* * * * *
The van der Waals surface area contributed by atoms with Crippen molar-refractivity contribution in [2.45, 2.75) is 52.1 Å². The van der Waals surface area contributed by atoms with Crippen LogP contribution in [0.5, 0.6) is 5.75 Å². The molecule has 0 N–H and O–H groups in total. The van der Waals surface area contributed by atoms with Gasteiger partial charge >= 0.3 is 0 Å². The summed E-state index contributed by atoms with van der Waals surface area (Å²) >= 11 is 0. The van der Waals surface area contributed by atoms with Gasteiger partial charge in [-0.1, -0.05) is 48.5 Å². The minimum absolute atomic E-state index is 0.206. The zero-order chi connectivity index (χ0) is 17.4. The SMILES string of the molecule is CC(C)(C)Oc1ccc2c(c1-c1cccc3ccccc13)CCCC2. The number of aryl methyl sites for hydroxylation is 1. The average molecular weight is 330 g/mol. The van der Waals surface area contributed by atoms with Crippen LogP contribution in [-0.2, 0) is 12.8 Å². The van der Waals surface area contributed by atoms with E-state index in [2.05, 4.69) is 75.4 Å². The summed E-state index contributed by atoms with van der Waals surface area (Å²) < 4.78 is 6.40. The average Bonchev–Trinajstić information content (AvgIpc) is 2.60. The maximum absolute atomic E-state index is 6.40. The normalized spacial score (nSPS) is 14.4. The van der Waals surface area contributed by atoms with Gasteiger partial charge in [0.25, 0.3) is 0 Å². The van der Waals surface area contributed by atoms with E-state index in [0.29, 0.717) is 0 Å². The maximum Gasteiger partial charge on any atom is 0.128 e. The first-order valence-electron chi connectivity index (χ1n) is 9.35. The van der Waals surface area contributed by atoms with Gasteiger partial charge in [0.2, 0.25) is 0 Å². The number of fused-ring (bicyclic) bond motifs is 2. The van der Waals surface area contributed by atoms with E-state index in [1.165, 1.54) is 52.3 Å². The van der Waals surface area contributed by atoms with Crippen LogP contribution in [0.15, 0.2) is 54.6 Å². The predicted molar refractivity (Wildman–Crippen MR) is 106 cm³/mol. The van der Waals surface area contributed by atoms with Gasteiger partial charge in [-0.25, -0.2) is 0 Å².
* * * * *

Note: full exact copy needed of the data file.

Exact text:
The van der Waals surface area contributed by atoms with Crippen molar-refractivity contribution in [2.45, 2.75) is 52.1 Å². The van der Waals surface area contributed by atoms with Crippen LogP contribution in [0.5, 0.6) is 5.75 Å². The molecule has 0 N–H and O–H groups in total. The van der Waals surface area contributed by atoms with Gasteiger partial charge >= 0.3 is 0 Å². The summed E-state index contributed by atoms with van der Waals surface area (Å²) >= 11 is 0. The van der Waals surface area contributed by atoms with Gasteiger partial charge in [-0.1, -0.05) is 48.5 Å². The minimum absolute atomic E-state index is 0.206. The zero-order chi connectivity index (χ0) is 17.4. The SMILES string of the molecule is CC(C)(C)Oc1ccc2c(c1-c1cccc3ccccc13)CCCC2. The number of aryl methyl sites for hydroxylation is 1. The average molecular weight is 330 g/mol. The van der Waals surface area contributed by atoms with Crippen LogP contribution in [-0.2, 0) is 12.8 Å². The van der Waals surface area contributed by atoms with E-state index in [2.05, 4.69) is 75.4 Å². The summed E-state index contributed by atoms with van der Waals surface area (Å²) < 4.78 is 6.40. The average Bonchev–Trinajstić information content (AvgIpc) is 2.60. The maximum absolute atomic E-state index is 6.40. The normalized spacial score (nSPS) is 14.4. The van der Waals surface area contributed by atoms with Gasteiger partial charge in [0.25, 0.3) is 0 Å². The van der Waals surface area contributed by atoms with E-state index in [0.29, 0.717) is 0 Å². The maximum Gasteiger partial charge on any atom is 0.128 e. The first-order valence-electron chi connectivity index (χ1n) is 9.35. The van der Waals surface area contributed by atoms with Gasteiger partial charge in [0.2, 0.25) is 0 Å². The number of fused-ring (bicyclic) bond motifs is 2. The van der Waals surface area contributed by atoms with E-state index in [1.165, 1.54) is 52.3 Å². The van der Waals surface area contributed by atoms with Crippen LogP contribution in [0.15, 0.2) is 54.6 Å². The predicted molar refractivity (Wildman–Crippen MR) is 106 cm³/mol. The van der Waals surface area contributed by atoms with Gasteiger partial charge in [-0.25, -0.2) is 0 Å².